Babies and sleep don’t always get along at the best of times, but when an illness throws an unexpected challenge their way, babies and sleep may end up not even on speaking terms until the illness has run its course. There are a few common culprits, though, and a few things parents can do to help keep sickness from getting in the way of their baby’s sleep.
All babies have reflux, which is mostly just a fancy word for spitting up. After babies eat, milk goes back up the esophagus. This happens because the structures that keep food inside a mature stomach after eating are still floppy, and milk that should be safely in a baby’s tummy can more easily make its way back up again. For some babies, especially babies with low muscle tone, reflux can be more irritating, or can start to get in the way of feeding and sleeping. More serious reflux is sometimes referred to as gastroesophageal reflux, or GER. If reflux starts to interfere with Baby’s sleep, it’s often helpful to talk to their pediatrician, who may have suggestions or even a prescription for medication. There are also ways of helping them with reflux right from home, though.
- Burp frequently: The best way to minimize reflux is by burping Baby after feeds. Burping releases the air that’s swallowed during feedings. When that air doesn’t get released, and stays in the stomach, it builds up to create a lot of pressure, which can be uncomfortable. The air then tries to escape by moving up the esophagus and throat again, bringing milk and other stomach content along with it. By burping, you can help relieve that pressure before it gets too high.
- Keeping Baby upright after feeds: By keeping your baby in your arms, a stroller, or a carrier for 30 minutes to an hour after a feeding, you’ll let gravity help their immature stomach structures keep their dinner down in their stomach where it belongs.
- Offer a pacifier: Some parents find that by offering their babies a pacifier at bedtime, their babies are able to better keep spit-up down, and fall and stay asleep.
- Naps in a sling: Many babies with reflux do best when they’re moving, or when they’re in their parents’ arms. While it’s great to find something that can help with reflux, these strategies don’t make it easy for parents to get anything done during the day. During naptime, one way to work around this is to wear your baby in a sling. It doesn’t solve bedtime, but during the daylight hours, it keeps them close to your body, and, if you’re moving, on the go.
Reflux can be hard on any new family, but it does eventually pass on its own, and tends to peak around 4 months old.
Ear infections are among the most common reasons for a doctor’s visit for babies and toddlers. Ear infections are often treated with antibiotics, but even after antibiotics have been prescribed, it can take a few days for them to kick in enough to relieve pain. In other cases, a pediatrician might recommend seeing if an infection works itself out on its own, and it these cases, having ways to deal with the pain is a key to bedtime success.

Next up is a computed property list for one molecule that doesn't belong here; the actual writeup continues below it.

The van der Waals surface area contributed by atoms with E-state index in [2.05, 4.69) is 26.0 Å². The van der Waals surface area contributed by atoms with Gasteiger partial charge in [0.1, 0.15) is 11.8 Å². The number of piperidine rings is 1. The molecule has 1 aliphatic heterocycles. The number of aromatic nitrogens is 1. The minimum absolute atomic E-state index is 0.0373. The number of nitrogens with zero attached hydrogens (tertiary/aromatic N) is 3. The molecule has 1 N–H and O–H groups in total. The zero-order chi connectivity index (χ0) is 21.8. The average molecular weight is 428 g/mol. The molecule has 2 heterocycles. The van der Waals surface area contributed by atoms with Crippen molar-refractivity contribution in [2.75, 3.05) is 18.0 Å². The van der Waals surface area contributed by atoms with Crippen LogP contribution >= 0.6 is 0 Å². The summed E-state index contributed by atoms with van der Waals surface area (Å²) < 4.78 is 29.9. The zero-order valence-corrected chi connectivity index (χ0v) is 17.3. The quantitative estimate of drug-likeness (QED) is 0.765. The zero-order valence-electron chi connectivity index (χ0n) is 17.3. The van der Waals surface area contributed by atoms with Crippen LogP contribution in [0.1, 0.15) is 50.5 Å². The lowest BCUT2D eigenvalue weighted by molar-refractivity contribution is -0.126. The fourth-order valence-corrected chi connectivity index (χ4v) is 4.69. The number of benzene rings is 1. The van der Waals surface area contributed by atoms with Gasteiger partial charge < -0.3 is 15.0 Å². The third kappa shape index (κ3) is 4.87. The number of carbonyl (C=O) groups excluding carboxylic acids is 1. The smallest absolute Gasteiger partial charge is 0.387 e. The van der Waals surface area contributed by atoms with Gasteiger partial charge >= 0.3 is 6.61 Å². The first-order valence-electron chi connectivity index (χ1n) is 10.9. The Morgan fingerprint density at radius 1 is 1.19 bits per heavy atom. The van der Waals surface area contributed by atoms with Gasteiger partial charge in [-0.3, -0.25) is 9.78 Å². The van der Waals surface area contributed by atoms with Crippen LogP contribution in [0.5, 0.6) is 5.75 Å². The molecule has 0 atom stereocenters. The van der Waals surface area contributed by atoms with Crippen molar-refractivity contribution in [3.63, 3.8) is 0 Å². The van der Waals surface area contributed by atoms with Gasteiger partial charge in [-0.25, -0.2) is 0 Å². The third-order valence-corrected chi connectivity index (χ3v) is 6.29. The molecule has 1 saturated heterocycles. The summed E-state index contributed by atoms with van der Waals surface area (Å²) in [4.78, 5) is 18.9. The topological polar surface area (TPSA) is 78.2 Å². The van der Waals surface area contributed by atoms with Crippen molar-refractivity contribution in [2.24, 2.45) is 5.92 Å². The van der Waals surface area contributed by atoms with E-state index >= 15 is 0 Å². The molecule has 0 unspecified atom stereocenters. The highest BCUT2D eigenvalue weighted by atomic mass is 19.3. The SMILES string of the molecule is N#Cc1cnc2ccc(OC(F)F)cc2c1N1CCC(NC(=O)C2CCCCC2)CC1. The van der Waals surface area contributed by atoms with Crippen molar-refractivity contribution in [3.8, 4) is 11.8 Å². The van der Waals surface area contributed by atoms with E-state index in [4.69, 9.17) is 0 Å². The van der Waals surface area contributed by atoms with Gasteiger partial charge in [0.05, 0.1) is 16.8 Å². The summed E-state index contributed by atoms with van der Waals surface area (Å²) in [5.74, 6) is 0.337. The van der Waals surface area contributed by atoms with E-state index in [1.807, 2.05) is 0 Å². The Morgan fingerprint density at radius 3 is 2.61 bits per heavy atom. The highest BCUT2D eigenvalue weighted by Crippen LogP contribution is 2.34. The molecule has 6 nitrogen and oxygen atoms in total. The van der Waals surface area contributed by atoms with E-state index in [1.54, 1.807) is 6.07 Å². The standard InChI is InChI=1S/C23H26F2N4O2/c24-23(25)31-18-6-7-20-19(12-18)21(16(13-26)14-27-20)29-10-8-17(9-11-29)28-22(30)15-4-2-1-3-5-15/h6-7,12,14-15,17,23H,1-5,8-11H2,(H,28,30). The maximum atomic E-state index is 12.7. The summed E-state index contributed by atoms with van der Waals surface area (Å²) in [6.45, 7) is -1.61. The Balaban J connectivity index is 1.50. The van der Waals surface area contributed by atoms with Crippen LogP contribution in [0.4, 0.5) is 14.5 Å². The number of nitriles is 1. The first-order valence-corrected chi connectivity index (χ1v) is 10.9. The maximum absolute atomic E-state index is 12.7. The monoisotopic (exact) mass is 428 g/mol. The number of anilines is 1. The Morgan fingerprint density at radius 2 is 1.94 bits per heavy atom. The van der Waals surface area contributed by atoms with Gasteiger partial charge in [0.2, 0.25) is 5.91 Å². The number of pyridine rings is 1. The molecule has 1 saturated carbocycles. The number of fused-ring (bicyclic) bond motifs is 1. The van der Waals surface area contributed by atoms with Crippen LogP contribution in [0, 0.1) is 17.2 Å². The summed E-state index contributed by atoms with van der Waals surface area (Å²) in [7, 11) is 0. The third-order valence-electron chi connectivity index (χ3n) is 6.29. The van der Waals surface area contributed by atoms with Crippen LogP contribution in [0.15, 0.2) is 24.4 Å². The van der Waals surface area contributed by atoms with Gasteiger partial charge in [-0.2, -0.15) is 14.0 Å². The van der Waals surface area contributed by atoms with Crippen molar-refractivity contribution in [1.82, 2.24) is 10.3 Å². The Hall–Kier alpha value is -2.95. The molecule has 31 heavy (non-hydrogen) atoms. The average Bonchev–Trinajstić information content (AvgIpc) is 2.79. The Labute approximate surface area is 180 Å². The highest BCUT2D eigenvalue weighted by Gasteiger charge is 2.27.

- Pain relievers: Acetaminophen or Tylenol can be helpful when babies are uncomfortable or feverish, especially when these symptoms start to get in the way of feeding or sleep. When using over-the-counter pain relievers, it’s important to follow appropriate dosing instructions for your child’s weight. Pain relievers also do more to help out at bedtime if they’re given 15 to 20 minutes before bed, to give them time to work. However, it’s not necessary to wake your child for another dose of pain or fever medication during the night. These medicines only treat symptoms, and if your child is sleeping through those symptoms, they probably isn&;t feeling them. It’s also important to keep in mind that Acetaminophen and Tylenol should not be given to babies younger than 3 months old, and Ibuprofen and Motrin shouldn’t be given to children younger than 6 months old.
The common cold
The name isn’t very threatening, and for an adult, a cold can be nothing more that a blip along the road. For a baby, though, those first few colds can be pretty hard to deal with, and that’s especially true when it comes to their sleep. The effect a cold has on sleep isn’t always easy to predict, though. On one hand, cold symptoms can get in the way of sleep, but on the other, fighting off an illness is tiring work, and can often cause a little one to sleep more. This can mean a larger amount of sleep broken up by more frequent wakings, or it can mean trouble falling asleep combined with extra tiredness.
Just like with other types of illness, babies who are congested from colds may be able to sleep better in a room with a cool-mist humidifier.
- Mayo Clinic Staff. “Infant reflux.” Mayo Clinic. Mayo Clinic, November 8 2015. Web.
- William Sears. “Must-Read Guide to Babies and Ear Infections.” Parenting. meredith women’s network, 2016. Web.